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Title: Effects of Pine Beetle Epidemic on Water Quality in Boulder County, CO
Authors: Rossettie, Stephen
Advisors: Pacala, Stephen W.
Department: Ecology and Evolutionary Biology
Certificate Program: Global Health and Health Policy Program
Class Year: 2017
Abstract: Bark Beetle infestation in areas of the Rocky Mountain Range has had a large impact on its surrounding ecosystem, especially as the warmer climate has increased the reproduction cycle of the beetles. Subsequent tree die-out events have been shown to increase water runoff and the concentration of nitrates in soil. This study provides evidence that insect damage in Boulder County, CO has resulted in a significant increase in nitrate levels in localized areas of streams between 5 and 20 years after the initial beetle infestation. Over twelve observed streams, I found that water samples within beetle infestation sites on average had 32% higher nitrates than water samples upstream of the beetle infestation. Total dissolved solids (TDS) showed a strong correlation with nitrate levels. I found no significant difference in downstream nitrate change when stratified by dominant sapling genus, but I found that when grouped by dominant adult, nitrates were higher in aspen-dominated areas than in spruce-dominated areas. Levels of nitrates in beetle sites of 20 years were significantly higher than those in 15-year sites, but no further trend was seen in nitrate levels by latent period. Lastly, I found a significant increase in nitrate levels at sites with greater percentages of dead trees. Elevation of nitrates in stream water is a public health concern, as toxins from high-concentration streams can cause harm to humans and other animals. Further research would be required to determine whether nitrate values remain elevated downstream, beyond beetle infestation zones. Studies on impacts from bark beetle damage are ever more critical as climate change makes these infestations more prevalent in mountainous areas like Boulder, CO.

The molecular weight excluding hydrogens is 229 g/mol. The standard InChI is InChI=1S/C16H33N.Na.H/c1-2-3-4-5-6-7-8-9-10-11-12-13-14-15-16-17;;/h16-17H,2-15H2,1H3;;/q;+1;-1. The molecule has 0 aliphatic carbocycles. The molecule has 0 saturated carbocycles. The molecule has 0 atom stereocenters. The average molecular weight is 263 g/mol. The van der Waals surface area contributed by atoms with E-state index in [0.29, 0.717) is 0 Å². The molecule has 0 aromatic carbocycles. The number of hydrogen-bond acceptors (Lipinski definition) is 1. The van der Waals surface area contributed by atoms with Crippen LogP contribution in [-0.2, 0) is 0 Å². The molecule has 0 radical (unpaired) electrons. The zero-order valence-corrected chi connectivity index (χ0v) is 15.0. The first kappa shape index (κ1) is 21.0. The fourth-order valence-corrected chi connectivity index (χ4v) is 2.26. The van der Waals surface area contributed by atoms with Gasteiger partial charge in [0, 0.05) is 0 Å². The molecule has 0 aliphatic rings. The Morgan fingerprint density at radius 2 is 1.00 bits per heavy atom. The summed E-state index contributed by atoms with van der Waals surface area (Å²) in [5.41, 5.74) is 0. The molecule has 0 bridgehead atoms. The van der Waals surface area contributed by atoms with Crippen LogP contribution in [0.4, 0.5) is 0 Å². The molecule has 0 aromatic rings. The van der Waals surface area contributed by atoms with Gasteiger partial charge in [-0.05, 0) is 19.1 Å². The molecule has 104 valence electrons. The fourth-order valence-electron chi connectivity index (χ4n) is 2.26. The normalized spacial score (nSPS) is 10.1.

Type of Material: Princeton University Senior Theses
Language: en_US
Appears in Collections:Ecology and Evolutionary Biology, 1992-2022
Global Health and Health Policy Program, 2017-2022

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